Israel’s witness concerning God is not about themselves and any future glory they may or may not have. Israel’s witness is that God loves them and never abandons them. It is God who is the hero, not Israel. Almost like a repeat of Isaiah 42:18-25, God lays it out plainly to Israel how they have failed him (Isaiah 43:22-28).
They haven’t brought him sheep nor whole burnt offerings, nor sacrifices, frankincense, nor costly incense (verses 23-24). But what God really wants from them is their heart, their willful obedience. That they never gave him.
Isaiah 43:27 Your fathers first, and your princes have transgressed against me. 28 And the princes have defiled my sanctuaries: so I gave Jacob to enemies to destroy, and Israel to reproach. (Septuagint, Brenton)
A Peek Ahead
Yet God does not give up. His plan is dependent upon himself, not upon Israel. Chapter 44 flips back again to blessing. Before moving on to Isaiah 44 I’d like to spend a bit of time on how the Septuagint points to Christ in chapter 43. This, Lord willing, will happen in a future post.
1 Notice the inclusio. Isaiah 43:1-8 begin and end with God as creator. These verses are like the slices of bread that hold a sandwich together.
The poster accompanying this post illustrates just the first portion of Isaiah 43:2. The second half complements the first and should not be eliminated from it. The entire verse reads:
When you pass through the waters, I will be with you; and when you pass through the rivers, they will not sweep over you. When you walk through the fire, you will not be burned; the flames will not set you ablaze (NIV).
This is a verse for all seasons and for all people. When I was still a child and not yet a Christian, I summed up my entire philosophical musings with the phrase, “All things are equal.” By this I meant that the experiences of a bird are bird-size, yet they fill that bird’s universe. The experiences of a mighty world leader are mighty-world-leader-size, yet they fill that leader’s universe. While small creatures may have what we might call small problems, yet they completely fill that small creature’s entire world. Large people have large problems, yet those problems can do no more than fill that large person’s entire world. In this sense, “All things are equal,” because everyone experiences their own lives to the maximum amount their lives can hold.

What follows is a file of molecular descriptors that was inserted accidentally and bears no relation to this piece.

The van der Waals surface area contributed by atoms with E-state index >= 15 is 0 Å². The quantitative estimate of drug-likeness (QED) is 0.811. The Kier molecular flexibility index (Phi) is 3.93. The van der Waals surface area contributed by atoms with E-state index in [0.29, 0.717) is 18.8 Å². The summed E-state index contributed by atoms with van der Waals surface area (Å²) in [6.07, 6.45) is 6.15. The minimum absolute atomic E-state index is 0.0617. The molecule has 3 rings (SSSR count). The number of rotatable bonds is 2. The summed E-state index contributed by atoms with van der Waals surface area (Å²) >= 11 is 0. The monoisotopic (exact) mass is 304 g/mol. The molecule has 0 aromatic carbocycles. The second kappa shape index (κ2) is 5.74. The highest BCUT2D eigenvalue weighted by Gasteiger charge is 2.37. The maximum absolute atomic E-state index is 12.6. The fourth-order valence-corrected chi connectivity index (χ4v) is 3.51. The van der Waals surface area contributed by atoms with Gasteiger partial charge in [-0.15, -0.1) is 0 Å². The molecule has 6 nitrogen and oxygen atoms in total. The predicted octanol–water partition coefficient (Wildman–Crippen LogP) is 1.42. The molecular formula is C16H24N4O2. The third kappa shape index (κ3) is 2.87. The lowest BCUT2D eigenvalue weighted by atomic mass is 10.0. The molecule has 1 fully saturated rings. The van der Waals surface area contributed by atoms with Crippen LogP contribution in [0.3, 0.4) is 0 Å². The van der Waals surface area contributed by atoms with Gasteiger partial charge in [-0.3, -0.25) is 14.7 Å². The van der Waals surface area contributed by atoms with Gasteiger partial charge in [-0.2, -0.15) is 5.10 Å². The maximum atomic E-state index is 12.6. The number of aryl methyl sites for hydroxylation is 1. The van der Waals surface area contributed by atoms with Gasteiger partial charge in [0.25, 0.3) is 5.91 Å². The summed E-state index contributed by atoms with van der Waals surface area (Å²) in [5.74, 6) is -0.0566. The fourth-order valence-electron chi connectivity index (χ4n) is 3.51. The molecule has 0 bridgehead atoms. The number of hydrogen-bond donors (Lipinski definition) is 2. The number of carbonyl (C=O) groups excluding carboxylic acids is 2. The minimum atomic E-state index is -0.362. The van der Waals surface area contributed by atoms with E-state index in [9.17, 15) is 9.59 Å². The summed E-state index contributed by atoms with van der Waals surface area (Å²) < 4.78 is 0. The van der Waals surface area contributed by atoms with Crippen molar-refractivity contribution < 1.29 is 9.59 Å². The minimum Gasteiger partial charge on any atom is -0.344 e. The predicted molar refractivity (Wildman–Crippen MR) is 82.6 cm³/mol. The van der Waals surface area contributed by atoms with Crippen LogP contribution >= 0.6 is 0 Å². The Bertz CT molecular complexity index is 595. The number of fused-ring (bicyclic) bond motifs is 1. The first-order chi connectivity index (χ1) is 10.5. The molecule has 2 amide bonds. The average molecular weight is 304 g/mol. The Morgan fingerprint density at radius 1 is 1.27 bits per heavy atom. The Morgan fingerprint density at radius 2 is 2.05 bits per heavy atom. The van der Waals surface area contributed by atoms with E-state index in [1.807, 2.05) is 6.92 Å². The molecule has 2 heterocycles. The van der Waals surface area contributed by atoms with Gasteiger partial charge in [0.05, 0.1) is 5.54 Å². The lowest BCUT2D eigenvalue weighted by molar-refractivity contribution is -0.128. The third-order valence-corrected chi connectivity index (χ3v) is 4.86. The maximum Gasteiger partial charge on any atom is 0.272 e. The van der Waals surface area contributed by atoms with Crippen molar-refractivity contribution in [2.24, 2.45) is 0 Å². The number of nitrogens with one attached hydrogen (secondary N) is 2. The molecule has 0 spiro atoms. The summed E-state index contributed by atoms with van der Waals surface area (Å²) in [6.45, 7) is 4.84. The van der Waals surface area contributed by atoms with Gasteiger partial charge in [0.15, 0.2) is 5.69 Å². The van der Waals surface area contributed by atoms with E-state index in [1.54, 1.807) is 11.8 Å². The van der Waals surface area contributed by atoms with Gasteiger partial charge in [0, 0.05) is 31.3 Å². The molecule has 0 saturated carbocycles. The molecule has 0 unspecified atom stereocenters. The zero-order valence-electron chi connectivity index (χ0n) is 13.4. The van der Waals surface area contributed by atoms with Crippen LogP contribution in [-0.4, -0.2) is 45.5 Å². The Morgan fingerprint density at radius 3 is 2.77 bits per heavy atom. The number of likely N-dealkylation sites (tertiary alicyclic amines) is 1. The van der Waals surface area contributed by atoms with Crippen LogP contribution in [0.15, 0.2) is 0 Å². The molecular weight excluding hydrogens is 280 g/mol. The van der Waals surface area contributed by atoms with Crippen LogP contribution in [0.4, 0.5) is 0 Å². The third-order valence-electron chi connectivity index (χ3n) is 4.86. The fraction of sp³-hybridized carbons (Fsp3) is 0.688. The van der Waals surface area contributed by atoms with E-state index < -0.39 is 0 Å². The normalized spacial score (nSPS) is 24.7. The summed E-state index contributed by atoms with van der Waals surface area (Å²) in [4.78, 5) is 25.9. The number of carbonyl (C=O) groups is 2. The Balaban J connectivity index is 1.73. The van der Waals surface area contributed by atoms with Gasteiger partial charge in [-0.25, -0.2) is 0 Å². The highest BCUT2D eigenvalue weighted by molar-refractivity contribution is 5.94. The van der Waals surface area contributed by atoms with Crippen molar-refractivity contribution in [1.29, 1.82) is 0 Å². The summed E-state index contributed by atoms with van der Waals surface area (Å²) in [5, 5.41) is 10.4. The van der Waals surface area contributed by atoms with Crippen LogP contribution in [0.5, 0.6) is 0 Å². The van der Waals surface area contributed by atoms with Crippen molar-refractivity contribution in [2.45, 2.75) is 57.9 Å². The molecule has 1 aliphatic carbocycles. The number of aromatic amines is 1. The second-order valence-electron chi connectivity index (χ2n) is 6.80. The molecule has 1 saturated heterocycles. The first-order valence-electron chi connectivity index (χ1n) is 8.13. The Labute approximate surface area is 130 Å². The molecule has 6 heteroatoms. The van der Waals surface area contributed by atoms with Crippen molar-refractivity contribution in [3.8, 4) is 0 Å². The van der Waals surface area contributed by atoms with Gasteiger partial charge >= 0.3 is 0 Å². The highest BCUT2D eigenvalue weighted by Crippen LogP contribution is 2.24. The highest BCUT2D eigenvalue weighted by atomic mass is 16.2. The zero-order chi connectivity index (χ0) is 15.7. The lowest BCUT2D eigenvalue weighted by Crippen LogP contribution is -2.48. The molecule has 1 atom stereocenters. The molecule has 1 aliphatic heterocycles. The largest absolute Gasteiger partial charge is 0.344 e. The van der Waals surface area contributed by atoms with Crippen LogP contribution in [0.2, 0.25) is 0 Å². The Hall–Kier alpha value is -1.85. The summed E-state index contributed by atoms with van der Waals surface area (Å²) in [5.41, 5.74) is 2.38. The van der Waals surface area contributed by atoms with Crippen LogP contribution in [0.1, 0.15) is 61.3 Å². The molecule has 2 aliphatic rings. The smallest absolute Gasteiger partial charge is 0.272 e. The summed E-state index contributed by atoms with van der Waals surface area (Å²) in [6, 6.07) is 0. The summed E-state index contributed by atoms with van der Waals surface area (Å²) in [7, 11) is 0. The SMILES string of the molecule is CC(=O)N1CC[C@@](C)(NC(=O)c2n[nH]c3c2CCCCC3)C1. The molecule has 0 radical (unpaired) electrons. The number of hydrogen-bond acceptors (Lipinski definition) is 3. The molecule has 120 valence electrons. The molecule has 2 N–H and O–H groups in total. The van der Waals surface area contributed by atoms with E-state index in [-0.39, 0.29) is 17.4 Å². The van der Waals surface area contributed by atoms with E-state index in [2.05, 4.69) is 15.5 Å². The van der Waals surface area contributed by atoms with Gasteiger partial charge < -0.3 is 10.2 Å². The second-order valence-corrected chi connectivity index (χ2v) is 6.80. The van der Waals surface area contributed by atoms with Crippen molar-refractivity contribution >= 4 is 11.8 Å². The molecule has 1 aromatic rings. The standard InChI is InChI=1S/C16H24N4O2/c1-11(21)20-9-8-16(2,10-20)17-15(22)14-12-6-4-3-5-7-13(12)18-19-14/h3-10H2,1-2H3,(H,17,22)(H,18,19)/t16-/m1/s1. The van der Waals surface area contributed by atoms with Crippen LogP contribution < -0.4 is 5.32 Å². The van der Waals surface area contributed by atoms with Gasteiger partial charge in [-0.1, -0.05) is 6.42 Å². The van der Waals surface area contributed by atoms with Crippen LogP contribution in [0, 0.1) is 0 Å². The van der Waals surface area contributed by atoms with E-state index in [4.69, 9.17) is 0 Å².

The point is that we should not compare our situations with the situations of others in a judgmental fashion. It makes no difference if we are judging ourselves or judging others. God does not do that. He judges each person according to their own size. “For he knows our frame; he remembers that we are dust” (Palm 103:14, ESV). In other words, God does not judge us according to his own godly size; he judges us according to our own size. And we are creatures made of dust. In a parable Jesus told, a master speaks the same words to two people. One had invested and doubled five talents of money, and the other had invested and doubled two talents. Both received the identical commendation, “Well done, good and faithful servant. You have been faithful over a little; I will set you over much. Enter into the joy of your master,” (Matthew 25). The master rewarded each according to their size. Yet for each, the reward was equally full, since no doubt it filled that person’s capacity.
Concerning difficulties, to a tiny ant, a trickle of rain water can present a formidable obstacle. To a long distance solo sailor, her obstacle might be a violent storm at sea. The ant should not think that her prayers and cries for help mean less to God than those of the brave sailor. And the brave sailor should not disdain the pleadings for mercy of the tiny ant. Jesus said, “Let the children come to me.” And in his very next breath, he told the crowd that we should all become like them (Luke 18:16-17).
No problem we will ever face is too big for God to handle, and no problem we will ever face is too small for God to care. God sees each of us for who we are. It does not matter to him if we are the Apostle Paul or if we are the poor widow who placed her last two cents into the synagogue offering. God loves all his children, and he will see us through it all.